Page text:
There’s a sound like distant thunder and the ground begins to shake. In a scene reminiscent of a classic western movie, dust and hooves fly as Custer State Park’s buffalo population — about 1,300 strong — is herded into corrals.
The 71,000-acre park is home to one of the world’s largest publicly-owned bison herds, and the annual event held on the last Friday of September draws a huge crowd of spectators.
The annual roundup is not just for show. While it’s a spectacular sight to see, there’s an important purpose: it’s a critical management tool in maintaining a strong and healthy herd. The park can only sustain a certain number of bison based on grassland conditions and the amount of food available for the animals.
The herd roams freely throughout the park for most of the year and can often be seen along the 18-mile Wildlife Loop Road in the southern part of the park. And while these animals appear to be docile, don’t be fooled: they weigh as much as 2000 pounds, can run very fast and can turn on a dime, making them a force of nature to be reckoned with.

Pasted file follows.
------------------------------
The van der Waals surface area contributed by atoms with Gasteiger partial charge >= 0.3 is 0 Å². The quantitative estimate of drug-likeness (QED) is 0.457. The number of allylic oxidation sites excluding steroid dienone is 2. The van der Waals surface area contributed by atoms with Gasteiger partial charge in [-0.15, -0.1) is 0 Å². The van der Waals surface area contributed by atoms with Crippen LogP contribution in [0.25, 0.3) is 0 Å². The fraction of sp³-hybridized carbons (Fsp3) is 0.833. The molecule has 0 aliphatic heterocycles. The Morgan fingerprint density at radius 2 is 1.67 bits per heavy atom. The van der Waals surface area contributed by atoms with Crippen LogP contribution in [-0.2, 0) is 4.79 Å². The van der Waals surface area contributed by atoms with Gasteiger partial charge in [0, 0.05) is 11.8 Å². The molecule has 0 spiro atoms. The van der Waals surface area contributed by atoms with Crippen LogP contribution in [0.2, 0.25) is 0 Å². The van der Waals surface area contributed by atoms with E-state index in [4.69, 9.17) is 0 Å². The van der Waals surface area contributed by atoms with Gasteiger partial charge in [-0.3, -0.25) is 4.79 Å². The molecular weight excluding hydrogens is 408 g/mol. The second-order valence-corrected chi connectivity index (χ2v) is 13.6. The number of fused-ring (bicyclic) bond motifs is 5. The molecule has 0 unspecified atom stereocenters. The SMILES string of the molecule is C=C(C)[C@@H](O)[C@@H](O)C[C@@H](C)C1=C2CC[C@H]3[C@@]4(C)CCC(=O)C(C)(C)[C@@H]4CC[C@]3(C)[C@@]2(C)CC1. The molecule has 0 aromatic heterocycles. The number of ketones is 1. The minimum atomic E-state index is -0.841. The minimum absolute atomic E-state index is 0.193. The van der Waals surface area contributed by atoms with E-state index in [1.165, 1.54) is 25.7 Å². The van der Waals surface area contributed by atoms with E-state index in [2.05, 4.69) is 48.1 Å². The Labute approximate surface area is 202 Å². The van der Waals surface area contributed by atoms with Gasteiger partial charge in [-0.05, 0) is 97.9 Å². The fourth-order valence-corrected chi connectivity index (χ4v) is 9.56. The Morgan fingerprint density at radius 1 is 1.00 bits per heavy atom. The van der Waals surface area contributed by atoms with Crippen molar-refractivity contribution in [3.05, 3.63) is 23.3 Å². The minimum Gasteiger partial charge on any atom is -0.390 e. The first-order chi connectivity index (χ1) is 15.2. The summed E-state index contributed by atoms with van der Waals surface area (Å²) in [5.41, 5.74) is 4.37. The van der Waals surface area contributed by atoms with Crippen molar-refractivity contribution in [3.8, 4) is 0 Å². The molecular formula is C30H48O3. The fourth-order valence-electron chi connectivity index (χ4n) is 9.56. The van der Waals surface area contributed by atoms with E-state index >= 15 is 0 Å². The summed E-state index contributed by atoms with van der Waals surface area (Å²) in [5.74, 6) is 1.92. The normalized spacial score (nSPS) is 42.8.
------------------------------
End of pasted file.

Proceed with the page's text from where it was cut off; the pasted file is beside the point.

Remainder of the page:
Once the buffalo have been moved into the corrals, park staff sort out approximately 200 animals to be sold at auction in November. They vaccinate new members of the herd, brand the new calves, and check the females for pregnancy. Working the entire herd takes at least four days.
The horseback riders taking part in the event are a mixed group. Some are Custer State Park staff, others are longtime riders, and up to 20 volunteer cowboys and cowgirls are selected each year to participate through an application process. The park staff sets up two safe viewing areas for the public and provides a shuttle service available after the roundup for those who want to go to the corral area for a closer look at these majestic animals.